Union rep: 'Popcorn day' is nice, but won't solve York County 911 center issues
The union representative for York County's 911 center employees attended this week's commissioners' meeting and thanked the board for approving a new contract, saying the deal should help with morale and staffing issues in the long term.
But Steven Mullen — director of the American Federation of State, County and Municipal Employees — also pleaded with the county commissioners at the Sept. 5 meeting to focus on short-term solutions to stem the exodus of 911 dispatchers.
He said the union has been suggesting for more than a year that the county take measures such as hiring more part-time and per-diem employees to help combat staffing shortages, but he "has never gotten a straight answer."
President Commissioner Susan Byrnes didn't respond directly but later said the commissioners are "looking at all" suggestions to address the 911 center's issues.
She also added that dispatchers knew what they were getting into when they applied for their jobs.
"When you sign up for that kind of a job, you have to make some personal sacrifices because you are in a public-service role," Byrnes said.
Kristy Bixler, the county's human resources director, said at the meeting that the county is in the process of implementing changes to boost morale and relieve exhaustion, such as creating a walking path for dispatchers.
She also said the center's management recently held a "popcorn day" to boost morale at the center.
'Underlying problem': After the meeting, Mullen said Byrnes' and Bixler's responses "concerned me."
"They seem to think that if the employees are stressed, all they need to do is get massage tables or something," he said. "But the stress is from mandating (overtime) so often."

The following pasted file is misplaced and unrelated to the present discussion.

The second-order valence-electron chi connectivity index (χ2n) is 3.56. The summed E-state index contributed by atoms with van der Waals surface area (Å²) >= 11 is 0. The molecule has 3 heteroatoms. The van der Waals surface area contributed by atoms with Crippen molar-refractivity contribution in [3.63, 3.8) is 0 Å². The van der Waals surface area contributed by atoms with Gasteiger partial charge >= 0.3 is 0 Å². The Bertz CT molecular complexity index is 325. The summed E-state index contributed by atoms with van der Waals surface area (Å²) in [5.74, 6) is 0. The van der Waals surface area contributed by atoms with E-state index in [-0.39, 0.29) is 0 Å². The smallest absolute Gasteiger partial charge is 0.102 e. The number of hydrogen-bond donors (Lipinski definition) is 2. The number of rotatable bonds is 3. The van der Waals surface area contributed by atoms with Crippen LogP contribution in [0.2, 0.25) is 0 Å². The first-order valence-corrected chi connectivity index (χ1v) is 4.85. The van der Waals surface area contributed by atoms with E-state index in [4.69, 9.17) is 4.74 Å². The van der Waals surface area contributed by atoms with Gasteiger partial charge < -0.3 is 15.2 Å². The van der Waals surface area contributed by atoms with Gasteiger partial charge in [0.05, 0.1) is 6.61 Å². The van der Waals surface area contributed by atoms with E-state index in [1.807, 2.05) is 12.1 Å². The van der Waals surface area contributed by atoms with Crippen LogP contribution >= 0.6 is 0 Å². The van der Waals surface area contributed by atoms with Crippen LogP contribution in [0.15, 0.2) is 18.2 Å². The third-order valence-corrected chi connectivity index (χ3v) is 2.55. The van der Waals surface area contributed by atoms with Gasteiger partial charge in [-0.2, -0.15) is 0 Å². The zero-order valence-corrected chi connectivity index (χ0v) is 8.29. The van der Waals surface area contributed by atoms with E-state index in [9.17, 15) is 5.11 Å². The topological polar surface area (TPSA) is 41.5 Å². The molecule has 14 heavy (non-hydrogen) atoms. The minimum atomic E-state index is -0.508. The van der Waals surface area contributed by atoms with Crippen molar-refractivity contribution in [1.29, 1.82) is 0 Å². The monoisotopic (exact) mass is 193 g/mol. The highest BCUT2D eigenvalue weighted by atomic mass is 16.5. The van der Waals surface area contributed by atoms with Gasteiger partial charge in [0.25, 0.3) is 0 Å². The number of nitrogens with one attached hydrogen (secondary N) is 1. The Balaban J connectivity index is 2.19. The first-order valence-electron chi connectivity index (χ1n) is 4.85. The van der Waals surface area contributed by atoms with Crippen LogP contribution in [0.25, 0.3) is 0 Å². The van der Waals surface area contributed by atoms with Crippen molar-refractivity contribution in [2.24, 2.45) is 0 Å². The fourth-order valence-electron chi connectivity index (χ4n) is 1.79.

It seems like the commissioners aren't interested in finding practical solutions, Mullen added.
"Stuff like popcorn day is wonderful, but it's not addressing the underlying problem," he said. "Until the changes like I suggested happen, it's not going to get better."
New contract: Mullen's appearance at the commissioners' meeting came just a week after a new union contract was approved.
On Wednesday. Aug. 29, the commissioners approved a new, three-year union contract containing pay raises for 145 county employees, including dispatchers, and updates to the disciplinary process.
The contract takes effect amid a wave of complaints from dispatchers and the union about issues at the 911 center.
The York Dispatch first reported in late February that the center was operating with 47 employees, or a little more than half of the 86 budgeted positions. The number has since increased to 51.
Since January, 26 dispatchers have quit and nine have been fired, according to statistics provided by county spokesman Mark Walters.
The high number of vacancies has led to excessive mandated overtime — often reaching 16 hours per shift — for the remaining employees. Numerous former dispatchers as well as some first-responders have said they fear the safety of the public could be at risk because of exhausted dispatchers.
At the Sept. 5 commissioners meeting, Mullen mentioned the widespread flooding after an Aug. 31 storm and noted there was a "tremendous amount" of mandated overtime, leading to employees "working extremely hard and for extremely long hours."